Al, I do agree with you. It is straight ghetto around Turner Field. You really dont notice it while tailgating but coming and going from the game, you really notice.

    I take it you aren’t a fan of MARTA Al?

    Attendance is off a bit at Philips Arena for the Hawks also unless they are playing a team that’s a big draw (Lakers, Cavs, etc) And the Falcons, while selling out, had a lot of no shows last year.

  5. Loyal Homer says:


    Thanks for the comment. I agree. There isn’t much to do in that area other than go to the game. Perhaps attendance will pick up if the Braves have a good summer. The addition of Heyward helps. I actually read in the AJC today where attendance is up 20% from this point last year, but thats been helped by a series with the Cubs and a HUGE opening day crowd.

  6. Loyal Homer says:


    We’ll definitely consider that idea!

  7. DAP says:

    attendance at turner field is up, by the way.

  8. Loyal Homer says:


    Thanks for the comment! And yes I know its up! As a Braves fan, I am glad to see it up. However, take away the 52,000 there for the opener and it drops a little. J-Hey’s presence has certainly helped and I hope it continues to stay up. The Braves are going to need that extra revenue to sign Hanson and J-Hey to long-term deals eventually.

    I still think it could be better though. See the Phillies series a couple of weeks ago. And let’s not re-hash playoff attendance problems from the latter part of the division title run.

    Some of you guys in the Atlanta area need to raise complaints toward the city about improving the area around the ball park.

  9. DAP says:

    “take away the 52,000 there for the opener and it drops a little.”

    why would you do that? if its up, its up!

    ive attended several sold out games the past several years, and was even turned away at the gate for a game in the last weekend series a couple of years ago…game was sold out against the mets, and the braves were already eliminated!

    turner field is one of the largest stadiums in the majors, which makes it very tough to sell out, along with the other reasons you mentioned. attendance might not be huge, but it isnt poor. braves rank about middle of the pack in the MLB when it comes to drawing fans.

    a train from the perimeter to the ballpark would be nice, though.

  10. Loyal Homer says:

    Thanks for the quick response. Yeah you’re right, attendance is about middle of the back. I believe its around 13th or so.

    I too have attended some sold out games this past few years and even have bought skyline seats before. I’ve also been to some poorly attended games as well. I will admit that the Braves and other teams in the NL East get the short end by having to host the Nationals 9 times but that may be a good thing when Strasburg gets called up.

    From what I understand DAP, there should be some protestors outside the stadium tomorrow night! I think you should go check it out and give us a report if you are in town this weekend!

  11. Wes says:

    The Braves organization and MARTA should really work together on getting a train station near Turner Field. A better public transportation system would boost attendance. But like everyone said above, the location of Turner Field is horrible. Back in 1966 when the Braves moved here from Milwaukee, the city should’ve renovated Ponce De Leon Park and just let the Braves played there.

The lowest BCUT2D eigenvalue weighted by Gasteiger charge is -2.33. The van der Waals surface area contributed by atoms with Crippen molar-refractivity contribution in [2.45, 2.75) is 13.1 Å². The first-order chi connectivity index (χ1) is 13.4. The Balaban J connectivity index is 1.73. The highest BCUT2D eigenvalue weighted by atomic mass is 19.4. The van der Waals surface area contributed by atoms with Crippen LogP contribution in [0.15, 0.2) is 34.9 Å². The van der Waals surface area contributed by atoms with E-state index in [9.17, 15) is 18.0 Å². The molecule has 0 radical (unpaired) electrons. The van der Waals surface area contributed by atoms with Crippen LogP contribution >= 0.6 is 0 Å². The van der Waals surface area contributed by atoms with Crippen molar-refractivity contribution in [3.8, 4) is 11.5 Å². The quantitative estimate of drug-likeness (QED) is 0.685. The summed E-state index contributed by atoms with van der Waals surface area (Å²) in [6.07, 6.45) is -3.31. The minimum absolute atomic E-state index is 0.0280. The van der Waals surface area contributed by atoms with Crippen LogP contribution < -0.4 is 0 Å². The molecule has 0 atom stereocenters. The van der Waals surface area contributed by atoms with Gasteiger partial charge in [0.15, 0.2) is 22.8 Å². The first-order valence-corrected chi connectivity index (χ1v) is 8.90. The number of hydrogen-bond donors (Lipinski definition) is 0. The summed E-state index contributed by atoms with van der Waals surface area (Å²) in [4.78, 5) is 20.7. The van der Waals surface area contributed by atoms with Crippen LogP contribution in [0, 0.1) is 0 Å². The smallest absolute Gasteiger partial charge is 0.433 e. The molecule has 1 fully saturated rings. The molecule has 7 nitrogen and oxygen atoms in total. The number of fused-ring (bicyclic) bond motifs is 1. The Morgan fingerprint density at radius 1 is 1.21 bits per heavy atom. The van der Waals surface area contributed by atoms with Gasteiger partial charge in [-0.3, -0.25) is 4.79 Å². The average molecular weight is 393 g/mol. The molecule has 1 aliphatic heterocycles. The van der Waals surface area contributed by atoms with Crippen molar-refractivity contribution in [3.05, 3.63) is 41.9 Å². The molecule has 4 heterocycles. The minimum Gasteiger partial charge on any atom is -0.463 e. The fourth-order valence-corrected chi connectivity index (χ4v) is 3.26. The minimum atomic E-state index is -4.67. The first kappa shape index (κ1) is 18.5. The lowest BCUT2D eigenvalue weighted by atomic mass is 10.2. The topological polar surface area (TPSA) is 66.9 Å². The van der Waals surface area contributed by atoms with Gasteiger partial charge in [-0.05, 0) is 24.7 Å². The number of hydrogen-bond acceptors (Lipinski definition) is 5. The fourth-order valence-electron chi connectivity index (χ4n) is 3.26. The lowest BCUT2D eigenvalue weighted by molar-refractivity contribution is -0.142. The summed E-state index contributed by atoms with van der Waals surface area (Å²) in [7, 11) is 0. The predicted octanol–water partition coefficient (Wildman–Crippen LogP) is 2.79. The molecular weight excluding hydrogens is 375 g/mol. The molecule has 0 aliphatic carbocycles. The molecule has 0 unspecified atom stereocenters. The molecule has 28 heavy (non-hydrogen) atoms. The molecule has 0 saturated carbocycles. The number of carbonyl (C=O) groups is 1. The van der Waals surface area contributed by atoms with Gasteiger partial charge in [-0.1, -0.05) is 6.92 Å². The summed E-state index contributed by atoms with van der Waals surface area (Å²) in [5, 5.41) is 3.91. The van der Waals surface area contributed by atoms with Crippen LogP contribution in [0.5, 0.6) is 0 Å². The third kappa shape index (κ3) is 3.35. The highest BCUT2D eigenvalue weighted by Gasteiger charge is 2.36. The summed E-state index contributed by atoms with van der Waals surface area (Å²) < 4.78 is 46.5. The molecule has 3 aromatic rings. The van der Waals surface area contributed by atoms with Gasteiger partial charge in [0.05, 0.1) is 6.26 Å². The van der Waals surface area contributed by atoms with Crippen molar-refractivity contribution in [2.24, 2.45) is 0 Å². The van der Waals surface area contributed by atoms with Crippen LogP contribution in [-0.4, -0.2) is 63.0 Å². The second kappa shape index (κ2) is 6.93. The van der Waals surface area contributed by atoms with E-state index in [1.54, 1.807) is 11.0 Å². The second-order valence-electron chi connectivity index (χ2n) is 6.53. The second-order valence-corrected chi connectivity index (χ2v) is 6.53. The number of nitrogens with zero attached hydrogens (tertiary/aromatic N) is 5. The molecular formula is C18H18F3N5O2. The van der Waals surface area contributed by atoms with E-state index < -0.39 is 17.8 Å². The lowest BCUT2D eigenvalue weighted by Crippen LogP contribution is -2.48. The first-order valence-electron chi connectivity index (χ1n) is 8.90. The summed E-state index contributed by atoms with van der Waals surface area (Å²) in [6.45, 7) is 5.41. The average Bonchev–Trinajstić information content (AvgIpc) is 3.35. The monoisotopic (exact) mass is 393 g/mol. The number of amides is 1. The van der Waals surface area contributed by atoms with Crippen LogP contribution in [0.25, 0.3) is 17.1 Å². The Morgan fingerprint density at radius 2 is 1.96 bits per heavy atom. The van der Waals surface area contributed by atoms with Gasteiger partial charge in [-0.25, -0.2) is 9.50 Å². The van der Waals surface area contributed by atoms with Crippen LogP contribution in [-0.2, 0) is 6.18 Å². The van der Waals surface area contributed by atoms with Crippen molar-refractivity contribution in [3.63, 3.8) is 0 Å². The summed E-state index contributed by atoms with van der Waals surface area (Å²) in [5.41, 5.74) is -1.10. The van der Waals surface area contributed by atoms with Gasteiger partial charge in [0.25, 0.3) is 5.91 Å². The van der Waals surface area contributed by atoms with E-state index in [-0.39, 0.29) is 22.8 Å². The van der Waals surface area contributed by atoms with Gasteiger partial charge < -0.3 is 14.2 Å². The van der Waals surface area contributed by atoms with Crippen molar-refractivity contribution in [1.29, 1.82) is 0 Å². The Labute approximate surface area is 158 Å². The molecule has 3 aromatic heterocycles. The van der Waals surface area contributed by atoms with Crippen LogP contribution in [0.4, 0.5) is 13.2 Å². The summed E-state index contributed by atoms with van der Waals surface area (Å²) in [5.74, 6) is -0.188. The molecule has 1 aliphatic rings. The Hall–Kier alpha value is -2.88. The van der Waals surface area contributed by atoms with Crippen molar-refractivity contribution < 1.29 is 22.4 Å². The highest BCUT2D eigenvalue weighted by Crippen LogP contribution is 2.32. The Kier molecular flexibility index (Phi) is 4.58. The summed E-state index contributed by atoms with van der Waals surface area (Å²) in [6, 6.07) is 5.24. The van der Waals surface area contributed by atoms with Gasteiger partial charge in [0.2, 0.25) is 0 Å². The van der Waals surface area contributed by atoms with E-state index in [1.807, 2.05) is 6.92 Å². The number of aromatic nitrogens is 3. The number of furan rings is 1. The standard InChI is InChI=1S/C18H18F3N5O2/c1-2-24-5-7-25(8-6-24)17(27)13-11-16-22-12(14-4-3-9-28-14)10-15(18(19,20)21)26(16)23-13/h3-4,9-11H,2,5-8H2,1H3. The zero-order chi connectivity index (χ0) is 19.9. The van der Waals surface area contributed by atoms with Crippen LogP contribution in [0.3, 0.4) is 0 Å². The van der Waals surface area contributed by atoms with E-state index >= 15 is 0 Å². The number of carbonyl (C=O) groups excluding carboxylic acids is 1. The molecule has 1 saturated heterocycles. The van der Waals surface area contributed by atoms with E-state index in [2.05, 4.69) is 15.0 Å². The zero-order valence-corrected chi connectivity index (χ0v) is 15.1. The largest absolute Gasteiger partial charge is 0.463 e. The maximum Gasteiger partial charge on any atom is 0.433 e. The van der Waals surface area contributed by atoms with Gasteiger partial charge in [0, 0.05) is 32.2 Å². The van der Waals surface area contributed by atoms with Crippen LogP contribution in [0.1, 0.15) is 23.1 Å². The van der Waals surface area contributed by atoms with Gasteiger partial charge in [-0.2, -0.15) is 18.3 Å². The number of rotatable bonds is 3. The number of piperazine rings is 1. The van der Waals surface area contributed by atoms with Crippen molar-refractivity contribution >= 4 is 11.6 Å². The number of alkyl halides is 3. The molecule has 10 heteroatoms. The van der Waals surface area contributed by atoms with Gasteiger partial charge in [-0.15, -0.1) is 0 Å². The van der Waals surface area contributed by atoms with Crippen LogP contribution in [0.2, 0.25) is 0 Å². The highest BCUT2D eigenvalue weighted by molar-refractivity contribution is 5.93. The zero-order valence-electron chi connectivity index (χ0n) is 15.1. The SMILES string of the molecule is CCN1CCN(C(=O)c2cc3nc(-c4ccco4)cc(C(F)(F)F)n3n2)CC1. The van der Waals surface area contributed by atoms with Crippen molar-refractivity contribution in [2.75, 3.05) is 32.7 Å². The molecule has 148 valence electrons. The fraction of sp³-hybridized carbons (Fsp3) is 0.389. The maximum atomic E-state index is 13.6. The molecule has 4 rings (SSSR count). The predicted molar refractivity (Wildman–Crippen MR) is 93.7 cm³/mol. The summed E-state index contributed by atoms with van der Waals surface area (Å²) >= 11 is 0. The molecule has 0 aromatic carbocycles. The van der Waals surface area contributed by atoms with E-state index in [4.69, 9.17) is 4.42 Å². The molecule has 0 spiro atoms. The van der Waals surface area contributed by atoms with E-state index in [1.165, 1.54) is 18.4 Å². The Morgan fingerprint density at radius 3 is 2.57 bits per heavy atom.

Another thing about Atlanta is it’s a great place for jobs, so all the transplants that move here are wealthy enough to have their own vehicle, which contributes to the traffic problem. Have you seen 85 Sound bound on ANY GIVEN weekday? It’s just a sea of brake lights. While growth is good, Atlanta has had way too much of it.

    And whenever any northeastern ball club comes to town (Phillies, Mets, Yankees, Red Sox, etc.), it seems like their fans outnumber Braves fans at Turner Field!! Being from Georgia, that makes me want to go insane.

  12. Loyal Homer says:

    Wes, I totally agree with you. The city should work with the organization to make the atmosphere a lot more fan friendly.

    Coming up I-75 from the South, I miss all the I-85 traffic when coming to Braves games but I have certainly been in that traffic before on other occassions and have heard horror stories.

    I actually was coming to a Braves game about a month ago when they hosted the Rockies but decided not to because there was major construction happening on the Connector.

    Also, in addition to those teams you mentioned Wes, by all means, please add the Cubs to that list of fans who sometimes outnumber Braves fans in Atlanta. It’s sickening. But yet, there are a lot of Braves fans in other parts of the country. That was the whole basis of my argument. And yes, transplants are a cause of a lot of the attendance problems also! They have no rooting interest in the Braves and other teams because they didn’t grow up in Georgia like many of us. That’d be like me moving to Seattle. I wouldn’t have any passion for the Mariners!

    Wes, thanks for the comment! Come back and see us!

  13. Wes says:

    Yes, the Cubs have a HUGE fan base as well, and unfortunately they outnumber Braves fans at the Ted too. The reason why Braves fans exist in other parts of the country is TBS (in my opinion). I believe TBS was the first station to broadcast baseball games nationwide (either them or ESPN).

    Another thing about Atlanta is that it’s so spread-out. You got several cities in and around Atlanta. Do you think someone who lives in Alpharetta or Cumming wants to drive all the way downtown and fight the traffic after a hard day’s work just to attend a Braves game? Only if he or she is a true fan… There’s a reason why the Richmond Braves moved to Gwinnett.

    • Sports Geek says:

      Isn’t that what Marta’s for?!

      • Wes says: